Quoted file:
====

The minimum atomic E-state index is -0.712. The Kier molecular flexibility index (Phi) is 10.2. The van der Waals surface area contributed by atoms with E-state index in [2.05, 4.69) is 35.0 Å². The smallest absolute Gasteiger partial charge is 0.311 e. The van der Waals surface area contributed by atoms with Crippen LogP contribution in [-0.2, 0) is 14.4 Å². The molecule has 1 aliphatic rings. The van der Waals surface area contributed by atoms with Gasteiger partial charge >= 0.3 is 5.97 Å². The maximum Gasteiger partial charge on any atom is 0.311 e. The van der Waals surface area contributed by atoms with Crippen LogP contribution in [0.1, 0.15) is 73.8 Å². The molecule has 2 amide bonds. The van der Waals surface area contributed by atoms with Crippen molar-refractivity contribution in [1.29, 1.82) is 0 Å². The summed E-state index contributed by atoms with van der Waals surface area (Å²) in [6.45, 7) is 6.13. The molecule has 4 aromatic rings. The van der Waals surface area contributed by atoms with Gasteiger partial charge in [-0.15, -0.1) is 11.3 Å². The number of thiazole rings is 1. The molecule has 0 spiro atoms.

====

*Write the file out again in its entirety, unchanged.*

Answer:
The minimum atomic E-state index is -0.712. The Kier molecular flexibility index (Phi) is 10.2. The van der Waals surface area contributed by atoms with E-state index in [2.05, 4.69) is 35.0 Å². The smallest absolute Gasteiger partial charge is 0.311 e. The van der Waals surface area contributed by atoms with Crippen LogP contribution in [-0.2, 0) is 14.4 Å². The molecule has 1 aliphatic rings. The van der Waals surface area contributed by atoms with Gasteiger partial charge >= 0.3 is 5.97 Å². The maximum Gasteiger partial charge on any atom is 0.311 e. The van der Waals surface area contributed by atoms with Crippen LogP contribution in [0.1, 0.15) is 73.8 Å². The molecule has 2 amide bonds. The van der Waals surface area contributed by atoms with Crippen molar-refractivity contribution in [1.29, 1.82) is 0 Å². The summed E-state index contributed by atoms with van der Waals surface area (Å²) in [6.45, 7) is 6.13. The molecule has 4 aromatic rings. The van der Waals surface area contributed by atoms with Gasteiger partial charge in [-0.15, -0.1) is 11.3 Å². The number of thiazole rings is 1. The molecule has 0 spiro atoms.